The Duck House

Published December 11, 2013

Some people have good weeks. Some people have bad weeks. Ben Miller has the worst weeks ever if the characters he plays are anything to go by.

Suffering a day “More terrible than Ivan The Terrible’s most terrible day,” Robert Houston is no exception. A labour politician trying to wangle a seat with the Tories, he is awaiting a visit from fellow MP and ruler of his destiny Sir Norman Cavendish when the expenses scandal hits the headlines. With extraneous expenses ranging from manure and massage chairs to clocks and cleaners, it is a race against time for Robert and his family to hide the items – including the pouf full of receipts – for which he has made fraudulent claims throughout his political career.

Well-known for playing ill-fated publisher and hapless husband-to-be Howard Steel in The Worst Week Of My Life, Miller brings much of the hysterical humour and endless bad luck found in the hit BBC comedy series to Terry Johnson’s caper-crammed production of The Duck House.

In an energetic performance that combines perpetual panic, infuriated rants and high-pitched squeals, the comedy actor is at home in his new role as the avian abode-owning disbursement dodger whose character evidently amalgamates the MPs implicated in the 2009 scandal involving the questionable use of taxpayers’ money.

Packed full of references to the exposed parties, Colin Swash and Dan Patterson’s ingenious script makes quips at everything from Andy Coulson’s extensive phonebook to Chris Huhne’s driving ability. Not ones to miss an opportunity when it presents itself, there is even mention of a certain celebrity chef currently caught in the media spotlight during an incident involving icing sugar, a welcome addition that no doubt made it into the final edit somewhat later than the rest of the celebrity-based jibes.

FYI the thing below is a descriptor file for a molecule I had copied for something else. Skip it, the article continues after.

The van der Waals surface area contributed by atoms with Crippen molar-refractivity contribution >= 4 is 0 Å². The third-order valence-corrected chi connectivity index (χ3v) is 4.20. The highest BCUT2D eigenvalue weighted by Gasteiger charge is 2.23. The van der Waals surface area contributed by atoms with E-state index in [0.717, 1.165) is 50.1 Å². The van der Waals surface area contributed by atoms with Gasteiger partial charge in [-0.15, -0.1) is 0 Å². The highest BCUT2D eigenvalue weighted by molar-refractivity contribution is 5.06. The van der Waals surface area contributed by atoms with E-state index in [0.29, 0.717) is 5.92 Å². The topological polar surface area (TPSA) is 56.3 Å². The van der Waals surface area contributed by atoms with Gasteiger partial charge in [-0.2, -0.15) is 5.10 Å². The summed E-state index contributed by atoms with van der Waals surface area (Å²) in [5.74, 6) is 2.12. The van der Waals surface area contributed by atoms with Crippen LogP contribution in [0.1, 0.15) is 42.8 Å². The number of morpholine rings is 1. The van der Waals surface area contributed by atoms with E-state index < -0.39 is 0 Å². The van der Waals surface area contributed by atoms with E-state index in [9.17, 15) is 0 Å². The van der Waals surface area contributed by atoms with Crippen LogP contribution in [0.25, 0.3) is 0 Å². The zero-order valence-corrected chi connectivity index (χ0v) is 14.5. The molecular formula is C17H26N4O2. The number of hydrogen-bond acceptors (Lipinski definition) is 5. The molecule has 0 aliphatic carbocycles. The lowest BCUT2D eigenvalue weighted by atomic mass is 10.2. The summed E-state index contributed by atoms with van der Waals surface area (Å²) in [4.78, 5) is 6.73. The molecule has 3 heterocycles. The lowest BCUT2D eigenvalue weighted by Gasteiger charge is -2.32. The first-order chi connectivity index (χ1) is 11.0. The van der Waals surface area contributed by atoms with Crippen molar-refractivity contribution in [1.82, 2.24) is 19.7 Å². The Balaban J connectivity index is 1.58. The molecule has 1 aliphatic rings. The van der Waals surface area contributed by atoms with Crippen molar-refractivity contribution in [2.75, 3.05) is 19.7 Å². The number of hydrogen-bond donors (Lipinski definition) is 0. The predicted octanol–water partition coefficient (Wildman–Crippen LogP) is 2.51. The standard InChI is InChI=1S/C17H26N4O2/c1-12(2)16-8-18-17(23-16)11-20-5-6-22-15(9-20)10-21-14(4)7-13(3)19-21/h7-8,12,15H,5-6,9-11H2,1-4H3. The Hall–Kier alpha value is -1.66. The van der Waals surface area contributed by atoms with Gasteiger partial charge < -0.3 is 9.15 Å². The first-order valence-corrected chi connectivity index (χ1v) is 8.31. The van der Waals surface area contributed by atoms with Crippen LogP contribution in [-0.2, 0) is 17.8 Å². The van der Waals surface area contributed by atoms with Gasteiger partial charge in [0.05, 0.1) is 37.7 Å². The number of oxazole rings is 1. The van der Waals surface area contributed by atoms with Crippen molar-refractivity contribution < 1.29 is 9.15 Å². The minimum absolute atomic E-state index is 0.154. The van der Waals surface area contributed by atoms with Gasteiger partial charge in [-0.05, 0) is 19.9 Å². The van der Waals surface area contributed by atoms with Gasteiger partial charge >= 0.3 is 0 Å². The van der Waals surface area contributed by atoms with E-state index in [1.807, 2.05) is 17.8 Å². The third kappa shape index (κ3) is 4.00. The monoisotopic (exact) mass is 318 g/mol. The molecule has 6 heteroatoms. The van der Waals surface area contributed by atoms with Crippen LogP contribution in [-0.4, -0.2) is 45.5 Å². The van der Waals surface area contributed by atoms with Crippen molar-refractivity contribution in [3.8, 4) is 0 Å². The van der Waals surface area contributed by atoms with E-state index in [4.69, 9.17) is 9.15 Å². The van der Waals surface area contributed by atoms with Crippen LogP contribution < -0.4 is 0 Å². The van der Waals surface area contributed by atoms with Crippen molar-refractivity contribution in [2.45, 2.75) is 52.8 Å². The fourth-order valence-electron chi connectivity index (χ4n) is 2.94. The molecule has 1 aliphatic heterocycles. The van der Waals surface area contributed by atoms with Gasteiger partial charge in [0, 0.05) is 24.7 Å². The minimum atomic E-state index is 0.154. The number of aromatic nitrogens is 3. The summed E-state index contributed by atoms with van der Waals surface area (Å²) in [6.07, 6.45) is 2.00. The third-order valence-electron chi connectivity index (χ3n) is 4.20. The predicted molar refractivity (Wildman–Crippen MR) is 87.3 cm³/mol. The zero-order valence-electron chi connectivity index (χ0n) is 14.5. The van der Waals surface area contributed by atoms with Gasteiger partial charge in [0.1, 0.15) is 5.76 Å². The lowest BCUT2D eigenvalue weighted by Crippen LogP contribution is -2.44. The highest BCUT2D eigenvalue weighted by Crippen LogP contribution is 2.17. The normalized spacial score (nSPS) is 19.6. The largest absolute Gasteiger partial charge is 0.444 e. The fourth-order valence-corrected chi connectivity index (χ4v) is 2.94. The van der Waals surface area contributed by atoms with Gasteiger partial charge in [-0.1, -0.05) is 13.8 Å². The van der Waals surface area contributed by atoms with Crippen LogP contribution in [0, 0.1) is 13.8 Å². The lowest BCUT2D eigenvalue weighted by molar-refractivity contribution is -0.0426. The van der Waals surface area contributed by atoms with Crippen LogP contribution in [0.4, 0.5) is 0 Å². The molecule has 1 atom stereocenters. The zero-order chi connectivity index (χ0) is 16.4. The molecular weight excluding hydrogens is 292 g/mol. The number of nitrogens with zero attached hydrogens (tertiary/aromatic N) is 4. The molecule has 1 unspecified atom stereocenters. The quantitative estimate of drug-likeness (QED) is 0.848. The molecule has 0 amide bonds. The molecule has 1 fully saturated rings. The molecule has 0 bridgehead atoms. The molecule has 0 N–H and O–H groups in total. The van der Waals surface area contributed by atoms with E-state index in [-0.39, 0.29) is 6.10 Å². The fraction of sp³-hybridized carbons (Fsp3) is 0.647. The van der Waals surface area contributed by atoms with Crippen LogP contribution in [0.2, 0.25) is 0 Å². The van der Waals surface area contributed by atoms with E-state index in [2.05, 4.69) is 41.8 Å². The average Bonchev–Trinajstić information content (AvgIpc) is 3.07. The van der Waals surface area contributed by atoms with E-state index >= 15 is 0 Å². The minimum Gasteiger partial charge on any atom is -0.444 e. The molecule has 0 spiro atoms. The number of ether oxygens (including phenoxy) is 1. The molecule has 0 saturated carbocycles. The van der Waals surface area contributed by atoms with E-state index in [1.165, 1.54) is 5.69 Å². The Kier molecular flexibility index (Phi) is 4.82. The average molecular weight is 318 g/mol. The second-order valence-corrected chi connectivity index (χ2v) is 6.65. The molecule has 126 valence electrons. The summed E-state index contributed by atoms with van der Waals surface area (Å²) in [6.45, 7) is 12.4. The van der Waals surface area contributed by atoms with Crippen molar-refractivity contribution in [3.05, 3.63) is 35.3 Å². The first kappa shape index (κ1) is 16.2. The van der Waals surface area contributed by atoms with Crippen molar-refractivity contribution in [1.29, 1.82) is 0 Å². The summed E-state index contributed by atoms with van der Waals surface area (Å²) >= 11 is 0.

Alongside Miller, Debbie Chazen stands out with a witty performance as the family’s outspoken Russian cleaner, claiming to be the voice of the silent majority and campaigning for single mothers to be sterilised. He is supported also by an amusing Nancy Carroll as Robert’s overtly posh computer illiterate wife/secretary and Diana Vickers as Burnley-born acupuncturist Holly, whose treatments are specifically tailored to the needs of Simon Shepherd’s masochistic MP.

With these entertaining performances, the TV writing duo’s hilarious script and Johnson’s pitch perfect direction, The Duck House is a farce of epic proportions that joins previous London hits This House and Yes, Prime Minister to prove that politics and comedy are a potent combination that is hard to beat.

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